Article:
Elderly depression patients less likely to be referred for psychological therapy
New research has found that elderly people are less likely to be referred for psychological therapies to treat their depression and are more likely to be prescribed antidepressants.
The University College London (UCL) and Bristol University conducted a study which revealed that older people prefer talking therapies over taking antidepressants, especially for low-level symptoms.
Statistics revealed that in some areas of the UK as few as 3.5 per cent of over-65s are recommended to see a therapist.
Moreover, this inequality increases with age; those aged 85 and over are five times less likely to be referred for psychological therapies as those aged 55–59 years.
Furthermore, one-third of elderly individuals are more likely to be prescribed an antidepressant.
Figures indicated that one in 10 elderly are thought to suffer from depression however 87 per cent of elderly people are treated with medication.
The study found limited time in consultations and the complexity of needs in later life meant physical health was often practised over mental health.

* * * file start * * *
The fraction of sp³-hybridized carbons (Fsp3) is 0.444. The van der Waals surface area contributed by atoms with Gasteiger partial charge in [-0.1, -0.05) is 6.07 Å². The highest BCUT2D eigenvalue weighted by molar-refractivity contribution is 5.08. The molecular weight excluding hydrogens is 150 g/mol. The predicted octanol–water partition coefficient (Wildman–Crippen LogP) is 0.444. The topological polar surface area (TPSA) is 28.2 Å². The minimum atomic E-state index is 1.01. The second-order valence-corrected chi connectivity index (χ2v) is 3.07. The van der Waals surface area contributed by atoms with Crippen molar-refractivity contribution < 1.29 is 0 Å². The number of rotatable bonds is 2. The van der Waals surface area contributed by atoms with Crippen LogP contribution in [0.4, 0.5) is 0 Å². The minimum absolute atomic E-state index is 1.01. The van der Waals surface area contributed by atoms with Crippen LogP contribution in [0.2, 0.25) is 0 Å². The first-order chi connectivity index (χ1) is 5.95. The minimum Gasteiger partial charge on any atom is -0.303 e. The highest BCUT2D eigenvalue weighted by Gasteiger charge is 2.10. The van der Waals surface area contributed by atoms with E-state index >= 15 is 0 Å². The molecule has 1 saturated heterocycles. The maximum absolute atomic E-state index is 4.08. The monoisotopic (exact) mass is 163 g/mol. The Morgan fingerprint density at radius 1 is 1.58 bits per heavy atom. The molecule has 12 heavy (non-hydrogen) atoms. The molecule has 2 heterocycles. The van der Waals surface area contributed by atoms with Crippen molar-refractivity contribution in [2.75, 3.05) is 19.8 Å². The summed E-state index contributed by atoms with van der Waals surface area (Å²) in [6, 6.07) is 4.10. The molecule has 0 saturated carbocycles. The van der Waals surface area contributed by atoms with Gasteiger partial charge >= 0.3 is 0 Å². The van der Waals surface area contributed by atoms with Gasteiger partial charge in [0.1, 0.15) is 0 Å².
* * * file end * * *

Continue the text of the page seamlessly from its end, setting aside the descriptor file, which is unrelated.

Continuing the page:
Dr Rachael Frost from UCL Institute of Epidemiology & Health Care, lead author of the paper, said: “There needs to be greater access to talking therapies for older people suffering with depression.”
Professor Helen Stokes-Lampard, Chair of the Royal College of GPs responded to the study and said: “GPs only ever recommend antidepressants after a full and frank discussion with the patient and if we genuinely believe they will help them.
“Whilst antidepressants can be effective drugs, we know that in general patients don’t want to be on long-term medication – and GPs don’t want that, either. We will always try to explore alternative therapies, such as CBT and talking therapies, but access to these therapies in the community is patchy across the country – and there is also a lack of variety, to allow us to match these services to the specific needs of our patients.”